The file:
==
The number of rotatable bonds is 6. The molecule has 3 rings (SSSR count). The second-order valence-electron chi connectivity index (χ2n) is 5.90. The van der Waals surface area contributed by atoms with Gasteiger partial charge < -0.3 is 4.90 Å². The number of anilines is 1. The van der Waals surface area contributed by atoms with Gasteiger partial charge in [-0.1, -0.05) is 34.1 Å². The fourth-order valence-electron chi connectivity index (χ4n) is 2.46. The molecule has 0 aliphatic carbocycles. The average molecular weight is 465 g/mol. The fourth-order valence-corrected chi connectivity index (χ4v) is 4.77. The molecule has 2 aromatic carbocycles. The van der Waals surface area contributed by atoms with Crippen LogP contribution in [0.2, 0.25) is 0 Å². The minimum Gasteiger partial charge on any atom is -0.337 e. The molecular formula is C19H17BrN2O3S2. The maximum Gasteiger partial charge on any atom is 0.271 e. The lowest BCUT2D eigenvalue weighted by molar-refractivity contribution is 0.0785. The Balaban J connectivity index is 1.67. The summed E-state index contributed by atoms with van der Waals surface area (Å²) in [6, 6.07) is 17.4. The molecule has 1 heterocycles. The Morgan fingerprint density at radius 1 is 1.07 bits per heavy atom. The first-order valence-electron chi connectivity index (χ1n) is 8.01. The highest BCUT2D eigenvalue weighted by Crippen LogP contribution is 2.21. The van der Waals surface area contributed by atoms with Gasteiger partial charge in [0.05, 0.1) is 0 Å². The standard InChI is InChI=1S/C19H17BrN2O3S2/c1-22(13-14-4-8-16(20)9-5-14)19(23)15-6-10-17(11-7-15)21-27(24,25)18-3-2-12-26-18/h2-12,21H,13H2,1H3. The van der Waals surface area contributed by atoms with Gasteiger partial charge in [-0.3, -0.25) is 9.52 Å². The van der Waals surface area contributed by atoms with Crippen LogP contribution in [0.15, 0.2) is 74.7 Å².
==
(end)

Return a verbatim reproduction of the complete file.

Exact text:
The number of rotatable bonds is 6. The molecule has 3 rings (SSSR count). The second-order valence-electron chi connectivity index (χ2n) is 5.90. The van der Waals surface area contributed by atoms with Gasteiger partial charge < -0.3 is 4.90 Å². The number of anilines is 1. The van der Waals surface area contributed by atoms with Gasteiger partial charge in [-0.1, -0.05) is 34.1 Å². The fourth-order valence-electron chi connectivity index (χ4n) is 2.46. The molecule has 0 aliphatic carbocycles. The average molecular weight is 465 g/mol. The fourth-order valence-corrected chi connectivity index (χ4v) is 4.77. The molecule has 2 aromatic carbocycles. The van der Waals surface area contributed by atoms with Crippen LogP contribution in [0.2, 0.25) is 0 Å². The minimum Gasteiger partial charge on any atom is -0.337 e. The molecular formula is C19H17BrN2O3S2. The maximum Gasteiger partial charge on any atom is 0.271 e. The lowest BCUT2D eigenvalue weighted by molar-refractivity contribution is 0.0785. The Balaban J connectivity index is 1.67. The summed E-state index contributed by atoms with van der Waals surface area (Å²) in [6, 6.07) is 17.4. The molecule has 1 heterocycles. The Morgan fingerprint density at radius 1 is 1.07 bits per heavy atom. The first-order valence-electron chi connectivity index (χ1n) is 8.01. The highest BCUT2D eigenvalue weighted by Crippen LogP contribution is 2.21. The van der Waals surface area contributed by atoms with Gasteiger partial charge in [0.05, 0.1) is 0 Å². The standard InChI is InChI=1S/C19H17BrN2O3S2/c1-22(13-14-4-8-16(20)9-5-14)19(23)15-6-10-17(11-7-15)21-27(24,25)18-3-2-12-26-18/h2-12,21H,13H2,1H3. The van der Waals surface area contributed by atoms with Gasteiger partial charge in [-0.3, -0.25) is 9.52 Å². The van der Waals surface area contributed by atoms with Crippen LogP contribution in [0.15, 0.2) is 74.7 Å².